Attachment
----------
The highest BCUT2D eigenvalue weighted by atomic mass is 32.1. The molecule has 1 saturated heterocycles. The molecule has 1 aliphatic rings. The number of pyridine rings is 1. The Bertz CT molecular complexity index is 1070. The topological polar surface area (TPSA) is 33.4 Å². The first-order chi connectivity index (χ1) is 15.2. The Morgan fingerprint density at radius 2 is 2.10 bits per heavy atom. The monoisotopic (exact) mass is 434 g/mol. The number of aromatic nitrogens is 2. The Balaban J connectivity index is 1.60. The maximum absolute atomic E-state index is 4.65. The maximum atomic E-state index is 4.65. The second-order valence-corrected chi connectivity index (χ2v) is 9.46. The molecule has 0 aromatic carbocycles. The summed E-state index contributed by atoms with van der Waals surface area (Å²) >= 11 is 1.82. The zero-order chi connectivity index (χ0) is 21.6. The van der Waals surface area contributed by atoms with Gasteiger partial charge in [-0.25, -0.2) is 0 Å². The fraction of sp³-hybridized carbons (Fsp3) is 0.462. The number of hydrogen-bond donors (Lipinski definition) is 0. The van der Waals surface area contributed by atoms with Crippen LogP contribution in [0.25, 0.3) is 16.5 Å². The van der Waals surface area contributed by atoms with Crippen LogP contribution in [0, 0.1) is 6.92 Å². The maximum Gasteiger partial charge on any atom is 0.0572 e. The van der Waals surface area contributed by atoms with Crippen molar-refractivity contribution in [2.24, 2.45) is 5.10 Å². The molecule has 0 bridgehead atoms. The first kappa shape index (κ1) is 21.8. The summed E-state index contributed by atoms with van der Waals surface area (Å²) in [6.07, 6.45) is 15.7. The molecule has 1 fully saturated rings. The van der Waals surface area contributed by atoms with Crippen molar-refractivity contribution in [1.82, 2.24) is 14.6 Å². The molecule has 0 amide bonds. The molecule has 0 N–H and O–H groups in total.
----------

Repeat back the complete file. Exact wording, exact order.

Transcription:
The highest BCUT2D eigenvalue weighted by atomic mass is 32.1. The molecule has 1 saturated heterocycles. The molecule has 1 aliphatic rings. The number of pyridine rings is 1. The Bertz CT molecular complexity index is 1070. The topological polar surface area (TPSA) is 33.4 Å². The first-order chi connectivity index (χ1) is 15.2. The Morgan fingerprint density at radius 2 is 2.10 bits per heavy atom. The monoisotopic (exact) mass is 434 g/mol. The number of aromatic nitrogens is 2. The Balaban J connectivity index is 1.60. The maximum absolute atomic E-state index is 4.65. The maximum atomic E-state index is 4.65. The second-order valence-corrected chi connectivity index (χ2v) is 9.46. The molecule has 0 aromatic carbocycles. The summed E-state index contributed by atoms with van der Waals surface area (Å²) >= 11 is 1.82. The zero-order chi connectivity index (χ0) is 21.6. The van der Waals surface area contributed by atoms with Gasteiger partial charge in [-0.25, -0.2) is 0 Å². The fraction of sp³-hybridized carbons (Fsp3) is 0.462. The number of hydrogen-bond donors (Lipinski definition) is 0. The van der Waals surface area contributed by atoms with Crippen LogP contribution in [0.25, 0.3) is 16.5 Å². The van der Waals surface area contributed by atoms with Crippen LogP contribution in [0, 0.1) is 6.92 Å². The maximum Gasteiger partial charge on any atom is 0.0572 e. The van der Waals surface area contributed by atoms with Crippen molar-refractivity contribution in [2.24, 2.45) is 5.10 Å². The molecule has 0 bridgehead atoms. The first kappa shape index (κ1) is 21.8. The summed E-state index contributed by atoms with van der Waals surface area (Å²) in [6.07, 6.45) is 15.7. The molecule has 1 fully saturated rings. The van der Waals surface area contributed by atoms with Crippen molar-refractivity contribution in [1.82, 2.24) is 14.6 Å². The molecule has 0 amide bonds. The molecule has 0 N–H and O–H groups in total.